Stage & Dance

Union College's one-woman theater department leaves a lasting legacy

Rebecca Pettys' office at Union College is now adorned with large images of herself earlier in her career that were made for her retirement celebration last month. She is retiring after 28 years.
Rebecca Pettys' office at Union College is now adorned with large images of herself earlier in her career that were made for her retirement celebration last month. She is retiring after 28 years. Lexington Herald-Leader

BARBOURVILLE — In 28 years as the theater professor at Union College, Rebecca Ansary Pettys has overseen hundreds of plays and even more student actors, and has functioned the entire time as a one-woman department.

Out of all that time and work, she says, her greatest accomplishment is this: "I wanted to help young people make the transition from living at home to going out into the cold, cruel world and standing on their own two feet — to mother them through it but to be a mother who also held their feet to the fire.

"You know, give a man a fish or teach him how to fish? I don't want to carry them across the pond. By golly, learn how to fish, and then you won't need me or your parents."

On Saturday, Pettys graduated her final group of seniors from the small Eastern Kentucky college, At 66, "Mama P.," as she is known on campus, is retiring and moving to Berea, the same place she came to in 1964 as an immigrant from Afghanistan to attend Berea College.

The oldest of three children, Pettys was born in Kabul to an Afghan father and an American mother. (Despite where she was born, Pettys has been a U.S. citizen since birth, thanks to her mother.)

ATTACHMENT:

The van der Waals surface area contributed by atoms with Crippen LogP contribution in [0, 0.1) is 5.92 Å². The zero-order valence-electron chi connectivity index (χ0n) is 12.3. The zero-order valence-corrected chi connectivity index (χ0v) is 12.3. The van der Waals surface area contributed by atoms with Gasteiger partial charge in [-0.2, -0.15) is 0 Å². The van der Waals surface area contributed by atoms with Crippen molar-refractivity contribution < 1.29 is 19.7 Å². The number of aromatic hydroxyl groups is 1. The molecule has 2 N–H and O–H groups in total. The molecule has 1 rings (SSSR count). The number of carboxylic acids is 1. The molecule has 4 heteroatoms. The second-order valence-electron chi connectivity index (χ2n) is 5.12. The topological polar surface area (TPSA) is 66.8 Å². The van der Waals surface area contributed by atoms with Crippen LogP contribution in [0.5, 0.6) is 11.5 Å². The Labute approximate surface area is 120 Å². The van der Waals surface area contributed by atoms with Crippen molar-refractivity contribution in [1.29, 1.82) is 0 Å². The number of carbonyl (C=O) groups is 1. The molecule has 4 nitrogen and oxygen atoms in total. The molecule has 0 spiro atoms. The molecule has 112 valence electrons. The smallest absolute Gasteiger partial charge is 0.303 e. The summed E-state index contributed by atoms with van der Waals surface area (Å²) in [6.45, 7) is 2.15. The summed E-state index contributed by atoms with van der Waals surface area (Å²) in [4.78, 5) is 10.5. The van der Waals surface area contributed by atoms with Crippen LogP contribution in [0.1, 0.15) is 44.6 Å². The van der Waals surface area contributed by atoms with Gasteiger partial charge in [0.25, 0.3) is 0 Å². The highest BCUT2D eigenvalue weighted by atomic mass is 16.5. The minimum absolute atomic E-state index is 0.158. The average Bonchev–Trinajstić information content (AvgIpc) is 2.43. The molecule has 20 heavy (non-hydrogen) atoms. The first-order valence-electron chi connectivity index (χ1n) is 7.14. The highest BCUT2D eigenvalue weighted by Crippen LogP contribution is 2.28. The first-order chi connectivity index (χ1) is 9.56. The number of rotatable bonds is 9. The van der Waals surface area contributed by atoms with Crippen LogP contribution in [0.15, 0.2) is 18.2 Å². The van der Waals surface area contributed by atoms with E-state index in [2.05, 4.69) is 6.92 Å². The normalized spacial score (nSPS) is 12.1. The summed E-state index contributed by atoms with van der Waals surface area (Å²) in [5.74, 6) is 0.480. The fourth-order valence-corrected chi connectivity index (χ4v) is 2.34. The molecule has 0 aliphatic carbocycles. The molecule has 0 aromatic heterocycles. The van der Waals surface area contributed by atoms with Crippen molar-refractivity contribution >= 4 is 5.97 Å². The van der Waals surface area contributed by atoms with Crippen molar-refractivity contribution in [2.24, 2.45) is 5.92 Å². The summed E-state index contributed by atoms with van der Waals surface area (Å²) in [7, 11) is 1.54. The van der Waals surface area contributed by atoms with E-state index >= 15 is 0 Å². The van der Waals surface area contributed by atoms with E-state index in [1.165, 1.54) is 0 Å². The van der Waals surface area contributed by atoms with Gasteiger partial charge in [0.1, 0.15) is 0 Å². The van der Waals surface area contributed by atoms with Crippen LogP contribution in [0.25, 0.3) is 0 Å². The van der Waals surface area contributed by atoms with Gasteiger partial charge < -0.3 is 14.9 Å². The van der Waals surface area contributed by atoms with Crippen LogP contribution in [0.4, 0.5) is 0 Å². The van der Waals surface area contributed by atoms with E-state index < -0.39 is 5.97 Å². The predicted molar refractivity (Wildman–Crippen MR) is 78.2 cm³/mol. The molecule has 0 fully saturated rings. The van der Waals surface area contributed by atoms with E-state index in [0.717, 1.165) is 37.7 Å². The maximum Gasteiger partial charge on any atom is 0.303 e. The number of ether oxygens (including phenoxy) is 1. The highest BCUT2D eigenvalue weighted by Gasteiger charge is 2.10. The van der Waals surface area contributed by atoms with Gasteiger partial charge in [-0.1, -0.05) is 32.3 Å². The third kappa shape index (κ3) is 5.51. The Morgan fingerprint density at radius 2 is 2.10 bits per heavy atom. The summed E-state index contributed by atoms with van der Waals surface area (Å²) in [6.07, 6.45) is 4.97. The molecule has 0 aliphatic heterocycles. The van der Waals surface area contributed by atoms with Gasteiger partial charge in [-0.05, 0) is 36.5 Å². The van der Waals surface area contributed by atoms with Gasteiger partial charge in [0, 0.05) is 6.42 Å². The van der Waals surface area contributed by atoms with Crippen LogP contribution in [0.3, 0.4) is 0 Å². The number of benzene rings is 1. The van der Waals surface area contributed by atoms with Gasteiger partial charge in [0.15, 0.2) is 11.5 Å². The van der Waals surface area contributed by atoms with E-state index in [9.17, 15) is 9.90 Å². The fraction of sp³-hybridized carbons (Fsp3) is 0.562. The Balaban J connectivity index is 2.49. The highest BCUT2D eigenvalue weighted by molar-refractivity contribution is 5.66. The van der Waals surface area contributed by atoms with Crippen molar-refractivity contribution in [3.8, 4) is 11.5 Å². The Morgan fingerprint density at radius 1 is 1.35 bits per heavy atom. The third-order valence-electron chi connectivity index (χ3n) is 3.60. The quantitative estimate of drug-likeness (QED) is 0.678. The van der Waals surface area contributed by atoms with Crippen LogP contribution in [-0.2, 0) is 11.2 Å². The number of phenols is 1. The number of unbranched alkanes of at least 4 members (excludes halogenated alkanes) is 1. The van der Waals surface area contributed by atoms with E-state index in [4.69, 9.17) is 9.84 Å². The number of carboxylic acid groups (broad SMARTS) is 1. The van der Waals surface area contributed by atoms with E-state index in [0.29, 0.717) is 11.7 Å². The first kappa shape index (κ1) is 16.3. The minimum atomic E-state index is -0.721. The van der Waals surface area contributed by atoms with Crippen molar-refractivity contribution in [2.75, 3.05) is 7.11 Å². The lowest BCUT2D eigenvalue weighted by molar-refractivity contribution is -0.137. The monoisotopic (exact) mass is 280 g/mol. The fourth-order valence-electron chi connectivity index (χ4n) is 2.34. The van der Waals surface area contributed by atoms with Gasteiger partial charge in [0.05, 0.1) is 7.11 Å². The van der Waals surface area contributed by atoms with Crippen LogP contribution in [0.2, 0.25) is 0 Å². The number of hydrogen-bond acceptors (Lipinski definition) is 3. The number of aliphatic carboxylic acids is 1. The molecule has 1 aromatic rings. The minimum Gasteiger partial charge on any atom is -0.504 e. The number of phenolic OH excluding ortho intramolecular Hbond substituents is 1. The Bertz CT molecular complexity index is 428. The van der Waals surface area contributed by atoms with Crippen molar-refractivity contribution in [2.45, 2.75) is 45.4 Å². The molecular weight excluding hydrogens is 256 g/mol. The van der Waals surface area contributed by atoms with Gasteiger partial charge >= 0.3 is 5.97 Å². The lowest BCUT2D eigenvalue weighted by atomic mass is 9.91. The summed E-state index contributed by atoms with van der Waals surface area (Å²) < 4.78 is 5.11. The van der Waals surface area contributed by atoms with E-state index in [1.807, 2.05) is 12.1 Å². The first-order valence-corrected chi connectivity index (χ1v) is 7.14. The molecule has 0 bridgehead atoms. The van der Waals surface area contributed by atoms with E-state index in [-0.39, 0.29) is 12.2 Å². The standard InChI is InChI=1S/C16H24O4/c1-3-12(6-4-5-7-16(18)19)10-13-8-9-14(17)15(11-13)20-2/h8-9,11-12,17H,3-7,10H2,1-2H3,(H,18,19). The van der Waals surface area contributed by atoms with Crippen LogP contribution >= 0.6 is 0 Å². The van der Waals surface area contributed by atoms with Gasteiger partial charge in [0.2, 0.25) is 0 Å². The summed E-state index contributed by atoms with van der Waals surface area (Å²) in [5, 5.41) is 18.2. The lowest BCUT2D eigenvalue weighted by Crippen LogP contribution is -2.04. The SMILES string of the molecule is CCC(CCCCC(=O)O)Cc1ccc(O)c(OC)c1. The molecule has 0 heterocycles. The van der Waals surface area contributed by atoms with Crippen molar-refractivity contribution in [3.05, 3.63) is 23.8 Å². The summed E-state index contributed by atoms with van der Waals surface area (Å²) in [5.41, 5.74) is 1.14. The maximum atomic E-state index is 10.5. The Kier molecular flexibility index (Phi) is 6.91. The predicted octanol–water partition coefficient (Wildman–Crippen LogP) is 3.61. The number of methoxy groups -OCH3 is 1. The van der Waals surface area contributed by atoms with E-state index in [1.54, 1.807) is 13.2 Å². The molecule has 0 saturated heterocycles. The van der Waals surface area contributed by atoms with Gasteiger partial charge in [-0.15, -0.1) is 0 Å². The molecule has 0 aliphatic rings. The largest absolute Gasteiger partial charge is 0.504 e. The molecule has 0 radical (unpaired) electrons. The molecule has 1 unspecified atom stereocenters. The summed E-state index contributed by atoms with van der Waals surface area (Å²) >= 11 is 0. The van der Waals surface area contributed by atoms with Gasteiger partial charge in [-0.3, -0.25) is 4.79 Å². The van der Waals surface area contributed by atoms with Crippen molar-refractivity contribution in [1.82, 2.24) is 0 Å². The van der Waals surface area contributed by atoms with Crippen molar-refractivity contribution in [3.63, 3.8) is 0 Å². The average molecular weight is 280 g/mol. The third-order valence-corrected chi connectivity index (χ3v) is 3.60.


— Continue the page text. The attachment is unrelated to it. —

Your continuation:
"My father was one of the first young men sent to the States by the Afghan government to be educated abroad," Pettys says. "All of these young men, when they left Afghanistan, signed a piece of paper that said you're going to come back single. All of them came back married."

In Kabul, she was raised in traditional Afghan style, playing primarily with her cousins and her brother Tamim, who was two years younger than she, because Afghan families live in compounds and neighbor kids don't play with each other, Pettys says.

Theater was not part of her life. "It was not considered honorable," Pettys says. While she was pursuing a doctorate in theater at Indiana University, her father would not tell people what she was studying.

Pettys says that the Afghanistan she grew up in was nothing like the war-torn country it is now. She was a child during what was considered a golden era of the Central Asian nation, when there was peace, education and a working government.

Even so, when she moved to the United States for college, "I knew I wasn't going back to Afghanistan," she says.

She intended to become an author, with ambitions of being the Pearl S. Buck of Afghanistan, but she quickly got involved in theater. She was mentored, with several other students — including Eddie Kennedy, who now directs Berea Arena Theatre — by Paul Power. When she earned her doctorate from Indiana (her dissertation was on the Ta'ziyeh, an Iranian passion play), she hoped to follow in his footsteps.